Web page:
My niece is married to a Norwegian and lives in Oslo. When they had their first baby, she got six weeks off, her husband got six weeks off and a nurse came to check on her and the baby every day for two weeks. All Norwegians are insured by the National Insurance Scheme, a universal, tax-funded, single-payer health system.
Today’s Supreme Court decision upholding most of the Affordable Care Act is a historic and welcome first step for the health of our nation. Thank God for Chief Justice John Roberts, who often sides with the right, but this time he was indeed right when he made the deciding vote to uphold President’s Barack Obama’s healthcare program.
But make no mistake, it is only a step and a step that the Republicans in Congress and Republican presidential candidate Mitt Romney have vowed to undo.
The U.S. spends twice as much as other developed countries on health care, gets lower quality, less efficiency, has the least equitable system when compared to other Western nations, yet still manages to leave 50.7 million of its citizens uninsured.
The Affordable Care Act will begin to right that situation. You say you don’t care. You have health care and everyone should pay his own way.
I love that Americans love to revel in the myth of independence and self-sufficiency. Forget that road out there, the electrical grid that allows your to run your air-conditioner, the fire department down the road that will speed to the house if it catches fire, the clean water that flows through the taps and the amazing structure that allows us to flush away wastes.
But health care is not like that. Anyone who has ever sent their child to school knows that inevitably he or she will come home with the sniffles and fever of some other child. We live in a society. We breathe the same air, stand in the same bus or ride in the same subway car with lots of other humans. Frankly, I’d prefer that they all have health care so that they can be treated for common bacterial infections like pneumonia or flu so it isn’t so easily spread and doesn’t become untreatable.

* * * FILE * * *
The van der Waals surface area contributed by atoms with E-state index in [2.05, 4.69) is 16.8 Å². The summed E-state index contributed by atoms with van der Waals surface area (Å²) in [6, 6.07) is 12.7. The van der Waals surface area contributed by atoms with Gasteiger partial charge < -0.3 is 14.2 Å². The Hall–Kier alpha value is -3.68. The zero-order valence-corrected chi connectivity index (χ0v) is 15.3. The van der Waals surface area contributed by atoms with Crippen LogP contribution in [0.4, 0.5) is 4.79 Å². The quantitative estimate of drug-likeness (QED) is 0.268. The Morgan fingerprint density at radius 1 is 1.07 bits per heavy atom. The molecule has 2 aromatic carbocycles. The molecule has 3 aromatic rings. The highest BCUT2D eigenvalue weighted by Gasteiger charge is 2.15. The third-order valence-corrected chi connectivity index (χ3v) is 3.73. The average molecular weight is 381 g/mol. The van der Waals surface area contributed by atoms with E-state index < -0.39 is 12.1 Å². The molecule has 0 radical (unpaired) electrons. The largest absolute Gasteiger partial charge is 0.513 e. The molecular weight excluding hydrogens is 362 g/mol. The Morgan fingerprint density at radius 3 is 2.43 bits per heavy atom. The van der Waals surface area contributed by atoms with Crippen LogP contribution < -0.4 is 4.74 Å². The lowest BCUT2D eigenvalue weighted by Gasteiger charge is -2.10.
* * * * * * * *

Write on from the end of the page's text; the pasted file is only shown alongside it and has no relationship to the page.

Today’s high court decision lets us breathe just a bit easier.
Your kid is in graduate school who is not working? You can have him or her on your insurance until he is 26 because of ACA.
Your 6-year-old who was diagnosed with asthma. Your insurance can’t refuse to cover him or her because of ACA.
If you had breast cancer or are pregnant, you can’t be refused coverage.
If your mother is on Medicare, you need a cholesterol screening, a mammogram, or vaccinations, ACA’s got you covered.
At least for the moment.
Karen DeWitt has a long distinguished career as a journalist, covering politics, but also has worked on political campaigns. She compares the later to the labor of a Hebrew working for the Pharaoh. She’s covered the White House and the national politics for The New York Times; foreign affairs and the White House for USA TODAY before joining that newspaper’s management as an assistant managing editor. She switched to television as a senior producer for ABC’s Nightline, where she wrote and produced the award-winning, Found Voices about the digitization of 1930s and 1940s interviews with former slaves. She returned to newspapers, as Washington editor for the Examiner newspaper and eventually left to help on local political campaigns. She has several blogs, but contributes mostly to a food blog called “I don’t speak cuisine” at peacecorpsworldwide.org and theroot.com.